I am a pretty princess.


There is a Princess Party at Baker Book House this Tuesday. I am dressing up.

As a knight. Thank goodness.

The Princess Party is something of a recent tradition at Baker, and I have been happy to play the knight each year. At the party two years ago, though, I got myself into trouble. My oldest daughter was not yet one year old and a coworker asked me if I was going to bring her when she got old enough.

Now, a thing you should know about my wife and I is that we are not princess people. Far from it. The well-intentioned baby clothes plastered with “Daddy’s little princess” were mostly donated to Goodwill unused. It isn’t that we are trying to raise our girls as though they were boys or anything. We absolutely love having girls. But Disney has tried to make it so that in order to be a girl, every girl must be a princess, and my wife and I aren’t 100% cool with that.

We have our reasons. Some would-be princesses are really just royal pains in the backside. By treating our children as though they were well above the common folk, we might inadvertently teach them to look down on other kids (because they are a princess and other kids aren’t, so other kids must have to obey the princess’s commands). I believe that there are other ways to tell your child that they are important and loved. Also, the majority of princesses are encouraged to be dainty, quiet, and über-girly. Oh, and they must wear pink all the time (and love it above all other hues).

When asked about whether or not I would bring my daughter to the Princess Party, I quietly told my coworker the reasons as stated above, but not so quietly that one of the princess’s grandmothers (a queen, perhaps?) didn’t hear. She came at me with a royal fierceness, explaining that princesses were kind and gracious and polite and well-mannered at all times. To say anything otherwise was to besmirch the good name of princesses everywhere. I told her that I meant no besmirchment and that my wife and I would consider her thoughts.

Note - This is not an actual Viking princess. If you ever saw a real Viking princess in the wild, chances are good that you wouldn't survive long enough to tell the tale. Thus, very few pictures of them actually exist.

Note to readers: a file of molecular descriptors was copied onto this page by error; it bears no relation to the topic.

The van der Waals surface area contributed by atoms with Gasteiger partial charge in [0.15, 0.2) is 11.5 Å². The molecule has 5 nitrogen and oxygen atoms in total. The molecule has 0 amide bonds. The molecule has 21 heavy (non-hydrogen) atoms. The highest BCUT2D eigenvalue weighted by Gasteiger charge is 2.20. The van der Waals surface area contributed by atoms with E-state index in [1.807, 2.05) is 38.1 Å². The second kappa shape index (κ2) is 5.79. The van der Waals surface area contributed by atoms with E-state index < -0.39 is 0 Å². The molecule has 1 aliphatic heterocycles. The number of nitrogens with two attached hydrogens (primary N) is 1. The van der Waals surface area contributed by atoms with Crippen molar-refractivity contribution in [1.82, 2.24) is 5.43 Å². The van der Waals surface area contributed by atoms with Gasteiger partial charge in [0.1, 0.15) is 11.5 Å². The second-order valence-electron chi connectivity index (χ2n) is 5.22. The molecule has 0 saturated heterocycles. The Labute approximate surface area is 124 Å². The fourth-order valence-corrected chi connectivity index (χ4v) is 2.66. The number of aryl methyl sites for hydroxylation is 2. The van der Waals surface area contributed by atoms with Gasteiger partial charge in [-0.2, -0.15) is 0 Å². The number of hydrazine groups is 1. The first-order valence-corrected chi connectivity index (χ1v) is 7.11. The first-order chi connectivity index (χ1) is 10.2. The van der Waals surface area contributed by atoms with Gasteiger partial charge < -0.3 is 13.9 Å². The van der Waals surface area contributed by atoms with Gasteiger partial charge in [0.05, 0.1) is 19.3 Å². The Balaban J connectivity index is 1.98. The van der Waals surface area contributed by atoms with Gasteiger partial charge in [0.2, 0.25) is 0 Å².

Note – This is not an actual Viking princess. If you ever saw a real Viking princess in the wild, chances are good that you wouldn’t survive long enough to tell the tale. Thus, very few pictures of them actually exist.

Now that my oldest daughter is a bit older (almost three), I would probably answer my coworker’s question differently. I have no problem with my daughter, or any girl, attending the princess party or pretending to be a princess. After all, Norway, land of Vikings, is still a monarchy, so my daughter can be a Viking princess if she wants.

My thoughts are still the same about teaching kids to look down on other kids though, so I’m not going to start calling her “princess” or anything like that. Also, my daughter looks cute in pink, but she also looks cute in other colors too, so I’m not going to limit her wardrobe (or the options of her imagination) by forcing her to play princess all the time.

What are your thoughts on princesses?


3 responses to “I am a pretty princess.

  1. When I was a kid, I thought Princess Diana was pretty awesome. She was pretty, yes. And her wedding dress was mega huge and puffy and the length of a full city block. Okay, there was that.

    But, really, I admired her because she helped others. I specifically remember seeing something on the news about her visiting Mother Teresa. The picture in my head is of her holding the skin and bones form of a little child. And her face was full of compassion.

    I grew up seeing princesses as mercy-rich women who used their influence to help others.

    That’s far removed from “princesses” who have to wait for a man to make out with them as they sleep in order to wake them. Or “princesses” who use their female wiles to win over others.

    When I think of real princesses, I don’t see the color pink or purple or the Disney logo. I see a face full of compassion. And that is something that I would love for my daughter to value.

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